So, for every state s, the value v (s) is the average return we get by following the Markov reward process. The Bellman equation for MRPs breaks down the value function into two parts, as shown below (excuse the handwriting!):
This Bellman equation can be expressed using matrices:
The above is a system of linear equations and can be solved directly, though with considerable computational complexity (O(n^3)). For larger MRPs, solutions have to be iterative using techniques such as Dynamic Programming and Temporal-Difference Learning. It’s about time for us to introduce actions or decisions into our Markov Reward Processes, which leads us into…
5. Markov Decision Processes
Fairly intuitively, a Markov Decision Process is a Markov Reward Process with decisions. An MDP is an environment in which all states are Markov. MDPs are meant to be a straightforward framing of the problem of learning from interaction to achieve a goal. The learner and decision maker is called the agent. The thing it interacts with, comprising everything outside the agent, is called the environment. These interact continually, the agent selecting actions and the environment responding to these actions and presenting new situations to the agent. The environment also gives rise to rewards, special numerical values that the agent seeks to maximize over time through its choice of actions. In other words, MDPs frame Reinforcement Learning problems. The agent-environment interaction in a Markov Decision Process is shown below:
A formal definition of MDPs follows from David Silver’s lecture slides:
We see that the only thing different from the MRP definition in the above section is the introduction of actions. As we have seen above, a policy fully determines how an agent will behave at a given time, that is, a policy governs the decision-making capacity of an agent. A fixed policy means no decision making, and therefore the MDP becomes a MRP. Formally, a policy is defined as the probability distribution over actions for every possible state:
Policies, which are stationary (time independent), follow the Markov assumption and hence MDP policies depend only on the current state and not the history. We can define two types of value functions, the state value function and the state-action value (or action-value) functions as follows:
Similar to the calculation for MRPs, the Bellman Expectation Equation sees the two value functions broken down into the sum of the immediate reward and the discounted value of the successor state:
The optimal value function is the best possible performance in an MDP, and a MDP is said to be solved when the optimal value function is known.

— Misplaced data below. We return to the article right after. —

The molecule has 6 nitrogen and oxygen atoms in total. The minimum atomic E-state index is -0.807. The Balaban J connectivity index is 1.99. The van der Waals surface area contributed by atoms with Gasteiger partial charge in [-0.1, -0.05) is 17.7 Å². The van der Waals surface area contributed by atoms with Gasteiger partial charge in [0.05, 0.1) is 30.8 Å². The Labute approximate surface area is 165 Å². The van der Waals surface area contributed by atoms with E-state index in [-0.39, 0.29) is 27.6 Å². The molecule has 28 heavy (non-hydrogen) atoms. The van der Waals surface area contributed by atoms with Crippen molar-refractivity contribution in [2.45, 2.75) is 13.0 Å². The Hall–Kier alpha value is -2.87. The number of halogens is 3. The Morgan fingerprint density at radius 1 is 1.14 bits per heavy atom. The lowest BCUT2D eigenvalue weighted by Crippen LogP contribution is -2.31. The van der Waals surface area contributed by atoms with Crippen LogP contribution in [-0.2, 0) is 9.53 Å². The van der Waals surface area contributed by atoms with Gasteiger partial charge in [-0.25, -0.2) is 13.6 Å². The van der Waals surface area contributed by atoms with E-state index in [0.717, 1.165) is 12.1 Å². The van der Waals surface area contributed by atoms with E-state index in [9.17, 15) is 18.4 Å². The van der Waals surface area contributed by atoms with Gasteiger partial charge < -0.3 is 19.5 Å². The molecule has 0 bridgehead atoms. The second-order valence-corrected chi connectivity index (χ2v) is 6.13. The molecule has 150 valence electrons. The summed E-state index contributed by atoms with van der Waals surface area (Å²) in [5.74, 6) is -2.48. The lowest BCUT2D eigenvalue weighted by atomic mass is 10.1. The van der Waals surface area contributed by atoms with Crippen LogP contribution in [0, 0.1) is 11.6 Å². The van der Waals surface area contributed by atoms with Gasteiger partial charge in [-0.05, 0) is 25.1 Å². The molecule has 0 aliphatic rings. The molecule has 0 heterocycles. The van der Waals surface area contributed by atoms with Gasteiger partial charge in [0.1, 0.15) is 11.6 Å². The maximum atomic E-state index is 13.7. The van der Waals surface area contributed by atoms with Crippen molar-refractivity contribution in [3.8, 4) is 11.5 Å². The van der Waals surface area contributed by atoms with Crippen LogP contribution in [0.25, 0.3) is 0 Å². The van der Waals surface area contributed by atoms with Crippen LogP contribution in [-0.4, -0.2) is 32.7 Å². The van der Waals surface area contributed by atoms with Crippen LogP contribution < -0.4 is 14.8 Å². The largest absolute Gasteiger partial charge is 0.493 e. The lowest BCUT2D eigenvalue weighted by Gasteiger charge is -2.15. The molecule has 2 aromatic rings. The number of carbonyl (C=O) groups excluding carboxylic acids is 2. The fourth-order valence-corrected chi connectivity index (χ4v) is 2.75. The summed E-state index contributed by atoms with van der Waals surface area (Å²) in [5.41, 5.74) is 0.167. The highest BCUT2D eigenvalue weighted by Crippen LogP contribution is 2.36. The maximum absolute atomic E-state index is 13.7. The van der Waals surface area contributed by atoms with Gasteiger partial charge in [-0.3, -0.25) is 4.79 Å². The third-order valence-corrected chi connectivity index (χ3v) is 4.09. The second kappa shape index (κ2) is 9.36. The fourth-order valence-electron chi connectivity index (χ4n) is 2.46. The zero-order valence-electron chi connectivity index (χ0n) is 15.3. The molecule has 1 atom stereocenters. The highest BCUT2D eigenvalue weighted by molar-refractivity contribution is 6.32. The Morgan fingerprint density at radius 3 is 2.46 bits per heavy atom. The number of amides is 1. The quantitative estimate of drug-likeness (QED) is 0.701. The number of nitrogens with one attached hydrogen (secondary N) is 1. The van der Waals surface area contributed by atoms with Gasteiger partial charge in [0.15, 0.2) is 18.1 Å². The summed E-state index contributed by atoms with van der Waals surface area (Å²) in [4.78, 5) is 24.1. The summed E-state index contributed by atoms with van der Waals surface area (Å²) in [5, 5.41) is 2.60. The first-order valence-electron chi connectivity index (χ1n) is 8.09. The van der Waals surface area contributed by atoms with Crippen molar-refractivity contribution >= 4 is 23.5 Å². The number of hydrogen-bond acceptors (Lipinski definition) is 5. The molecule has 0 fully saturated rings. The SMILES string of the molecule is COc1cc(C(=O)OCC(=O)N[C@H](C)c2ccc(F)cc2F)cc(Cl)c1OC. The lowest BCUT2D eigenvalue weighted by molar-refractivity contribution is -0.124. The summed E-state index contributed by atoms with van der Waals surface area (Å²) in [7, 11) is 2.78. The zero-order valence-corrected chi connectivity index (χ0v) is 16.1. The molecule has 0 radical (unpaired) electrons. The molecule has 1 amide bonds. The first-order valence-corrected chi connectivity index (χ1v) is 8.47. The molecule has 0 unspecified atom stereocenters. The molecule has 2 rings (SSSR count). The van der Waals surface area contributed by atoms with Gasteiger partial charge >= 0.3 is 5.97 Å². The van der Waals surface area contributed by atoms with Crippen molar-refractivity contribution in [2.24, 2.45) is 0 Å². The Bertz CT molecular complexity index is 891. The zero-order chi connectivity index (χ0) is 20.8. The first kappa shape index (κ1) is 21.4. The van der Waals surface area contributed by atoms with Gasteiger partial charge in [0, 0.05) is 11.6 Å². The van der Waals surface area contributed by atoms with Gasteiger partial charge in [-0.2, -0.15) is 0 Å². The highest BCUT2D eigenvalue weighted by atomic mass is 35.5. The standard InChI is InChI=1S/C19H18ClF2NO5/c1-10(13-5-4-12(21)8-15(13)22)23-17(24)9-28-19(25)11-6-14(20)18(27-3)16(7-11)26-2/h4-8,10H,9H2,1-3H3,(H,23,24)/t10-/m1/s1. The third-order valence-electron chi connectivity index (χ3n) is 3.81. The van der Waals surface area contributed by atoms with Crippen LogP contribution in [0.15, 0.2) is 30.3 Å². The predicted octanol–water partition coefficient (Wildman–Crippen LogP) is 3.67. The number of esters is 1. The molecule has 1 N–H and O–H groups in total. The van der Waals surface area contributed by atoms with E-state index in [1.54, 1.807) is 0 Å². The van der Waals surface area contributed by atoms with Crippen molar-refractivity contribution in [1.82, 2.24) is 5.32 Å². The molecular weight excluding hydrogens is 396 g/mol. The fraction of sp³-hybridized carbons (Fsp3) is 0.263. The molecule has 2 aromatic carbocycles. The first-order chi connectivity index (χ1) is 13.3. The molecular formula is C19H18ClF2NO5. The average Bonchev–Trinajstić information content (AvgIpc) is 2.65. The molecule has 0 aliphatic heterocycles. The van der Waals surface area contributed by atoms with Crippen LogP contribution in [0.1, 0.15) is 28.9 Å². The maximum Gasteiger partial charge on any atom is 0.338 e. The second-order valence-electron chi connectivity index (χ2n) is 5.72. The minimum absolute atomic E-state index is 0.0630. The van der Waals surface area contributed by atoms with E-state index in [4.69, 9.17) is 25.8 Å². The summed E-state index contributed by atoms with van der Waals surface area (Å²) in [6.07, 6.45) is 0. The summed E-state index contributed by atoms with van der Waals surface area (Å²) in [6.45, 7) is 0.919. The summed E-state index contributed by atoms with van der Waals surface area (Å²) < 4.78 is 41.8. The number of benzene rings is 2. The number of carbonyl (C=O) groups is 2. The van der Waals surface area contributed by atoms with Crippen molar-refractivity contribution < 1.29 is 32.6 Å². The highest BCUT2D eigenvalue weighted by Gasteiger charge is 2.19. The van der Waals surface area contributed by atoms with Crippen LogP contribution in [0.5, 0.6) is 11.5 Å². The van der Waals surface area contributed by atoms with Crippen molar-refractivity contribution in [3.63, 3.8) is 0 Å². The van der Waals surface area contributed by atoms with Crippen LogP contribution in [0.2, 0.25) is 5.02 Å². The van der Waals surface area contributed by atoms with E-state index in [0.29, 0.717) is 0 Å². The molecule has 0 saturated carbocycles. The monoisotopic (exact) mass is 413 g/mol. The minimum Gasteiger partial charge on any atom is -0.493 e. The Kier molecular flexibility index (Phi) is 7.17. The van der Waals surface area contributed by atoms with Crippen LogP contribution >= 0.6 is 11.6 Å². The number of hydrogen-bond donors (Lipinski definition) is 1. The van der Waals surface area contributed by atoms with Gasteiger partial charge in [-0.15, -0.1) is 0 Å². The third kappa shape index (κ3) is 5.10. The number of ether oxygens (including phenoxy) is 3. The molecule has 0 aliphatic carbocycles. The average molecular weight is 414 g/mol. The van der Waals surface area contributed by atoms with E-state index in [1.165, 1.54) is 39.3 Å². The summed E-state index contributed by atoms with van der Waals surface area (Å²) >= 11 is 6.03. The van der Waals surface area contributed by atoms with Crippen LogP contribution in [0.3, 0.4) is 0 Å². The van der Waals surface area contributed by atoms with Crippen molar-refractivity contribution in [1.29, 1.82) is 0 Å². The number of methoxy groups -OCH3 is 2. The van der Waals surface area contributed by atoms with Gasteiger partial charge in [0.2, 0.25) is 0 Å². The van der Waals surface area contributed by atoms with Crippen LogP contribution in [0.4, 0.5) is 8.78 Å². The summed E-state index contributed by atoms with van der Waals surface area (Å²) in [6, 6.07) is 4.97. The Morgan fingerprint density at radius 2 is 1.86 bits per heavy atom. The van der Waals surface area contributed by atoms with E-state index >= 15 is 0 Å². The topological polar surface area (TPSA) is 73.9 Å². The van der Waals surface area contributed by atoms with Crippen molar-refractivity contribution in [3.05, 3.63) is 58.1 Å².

For any Markov Decision Process, there exists an optimal policy that is better than or equal to other existing policies. In addition, there is a theorem which states that all optimal policies achieve the optimal value function. The theorem also states that all optimal policies achieve the optimal action-value function.
There is always a deterministic optimal policy for any MDP and knowing the optimal action-value function means that we immediately have the optimal policy. The Bellman optimality equation expresses the fact that the value of a state under an optimal policy must equal the expected return for the best action from that state. These equations are special consistency conditions that the optimal value functions must satisfy and that can, in principle, be solved for the optimal value functions, from which an optimal policy can be determined with relative ease.
The Bellman Optimality Equation is non-linear and in general does not possess a closed-form solution. It is solved by iterative methods such as Policy Iteration, Value Iteration, Q-Learning and Sarsa. Policy Iteration and Value Iteration will be discussed in the next post, which will deal with solving MDPs using Dynamic Programming techniques. Q-Learning and Sarsa will be elaborated upon in a future post.
Thus we come to the end of the first post on Reinforcement Learning basics. The subsequent post will contain working code examples, but I felt it important to somewhat motivate the mathematical background in this particular article. We started off with the Markov assumption, went into the Bellman equation for Markov Reward Processes and ended up with formulating optimal policies for Markov Decision Processes. The resources mentioned in the introduction are highly recommended if you want to get a deeper understanding of MDPs, beyond the basic concepts that I have included in this article. I am also completely new to Reinforcement Learning so please let me know if there are any conceptual errors, or if anything could be written better. Till the next time then! Ciao!